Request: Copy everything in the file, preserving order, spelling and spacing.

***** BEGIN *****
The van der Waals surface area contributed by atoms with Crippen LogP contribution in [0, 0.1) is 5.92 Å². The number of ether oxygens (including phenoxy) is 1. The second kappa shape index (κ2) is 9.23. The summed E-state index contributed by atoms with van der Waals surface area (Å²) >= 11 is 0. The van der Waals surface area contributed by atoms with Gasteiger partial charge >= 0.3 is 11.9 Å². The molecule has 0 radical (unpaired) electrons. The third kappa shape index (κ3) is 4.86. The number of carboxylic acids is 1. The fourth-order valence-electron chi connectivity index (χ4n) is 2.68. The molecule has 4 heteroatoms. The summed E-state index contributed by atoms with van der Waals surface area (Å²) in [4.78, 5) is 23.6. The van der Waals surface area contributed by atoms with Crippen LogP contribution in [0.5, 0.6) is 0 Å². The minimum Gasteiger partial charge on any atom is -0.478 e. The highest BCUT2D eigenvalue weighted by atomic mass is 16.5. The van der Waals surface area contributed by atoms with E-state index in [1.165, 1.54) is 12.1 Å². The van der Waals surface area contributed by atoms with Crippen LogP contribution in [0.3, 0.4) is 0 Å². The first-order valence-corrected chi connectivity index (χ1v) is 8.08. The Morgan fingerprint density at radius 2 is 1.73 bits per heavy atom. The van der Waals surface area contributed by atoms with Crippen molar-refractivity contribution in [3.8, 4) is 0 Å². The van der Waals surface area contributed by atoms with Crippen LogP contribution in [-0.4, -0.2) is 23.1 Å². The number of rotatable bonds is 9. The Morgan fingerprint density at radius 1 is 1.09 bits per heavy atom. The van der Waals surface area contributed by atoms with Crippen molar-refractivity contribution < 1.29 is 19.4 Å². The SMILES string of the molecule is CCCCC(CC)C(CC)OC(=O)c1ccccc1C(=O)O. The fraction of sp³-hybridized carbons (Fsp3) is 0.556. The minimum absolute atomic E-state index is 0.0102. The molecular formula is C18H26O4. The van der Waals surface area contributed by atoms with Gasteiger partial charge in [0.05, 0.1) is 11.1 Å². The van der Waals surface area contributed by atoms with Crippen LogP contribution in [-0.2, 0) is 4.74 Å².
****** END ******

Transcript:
The van der Waals surface area contributed by atoms with Crippen LogP contribution in [0, 0.1) is 5.92 Å². The number of ether oxygens (including phenoxy) is 1. The second kappa shape index (κ2) is 9.23. The summed E-state index contributed by atoms with van der Waals surface area (Å²) >= 11 is 0. The van der Waals surface area contributed by atoms with Gasteiger partial charge >= 0.3 is 11.9 Å². The molecule has 0 radical (unpaired) electrons. The third kappa shape index (κ3) is 4.86. The number of carboxylic acids is 1. The fourth-order valence-electron chi connectivity index (χ4n) is 2.68. The molecule has 4 heteroatoms. The summed E-state index contributed by atoms with van der Waals surface area (Å²) in [4.78, 5) is 23.6. The van der Waals surface area contributed by atoms with Crippen LogP contribution in [0.5, 0.6) is 0 Å². The minimum Gasteiger partial charge on any atom is -0.478 e. The highest BCUT2D eigenvalue weighted by atomic mass is 16.5. The van der Waals surface area contributed by atoms with E-state index in [1.165, 1.54) is 12.1 Å². The van der Waals surface area contributed by atoms with Crippen LogP contribution in [0.3, 0.4) is 0 Å². The first-order valence-corrected chi connectivity index (χ1v) is 8.08. The Morgan fingerprint density at radius 2 is 1.73 bits per heavy atom. The van der Waals surface area contributed by atoms with Crippen molar-refractivity contribution in [3.8, 4) is 0 Å². The van der Waals surface area contributed by atoms with Crippen LogP contribution in [-0.4, -0.2) is 23.1 Å². The number of rotatable bonds is 9. The Morgan fingerprint density at radius 1 is 1.09 bits per heavy atom. The van der Waals surface area contributed by atoms with Crippen molar-refractivity contribution < 1.29 is 19.4 Å². The SMILES string of the molecule is CCCCC(CC)C(CC)OC(=O)c1ccccc1C(=O)O. The fraction of sp³-hybridized carbons (Fsp3) is 0.556. The minimum absolute atomic E-state index is 0.0102. The molecular formula is C18H26O4. The van der Waals surface area contributed by atoms with Gasteiger partial charge in [0.05, 0.1) is 11.1 Å². The van der Waals surface area contributed by atoms with Crippen LogP contribution in [-0.2, 0) is 4.74 Å².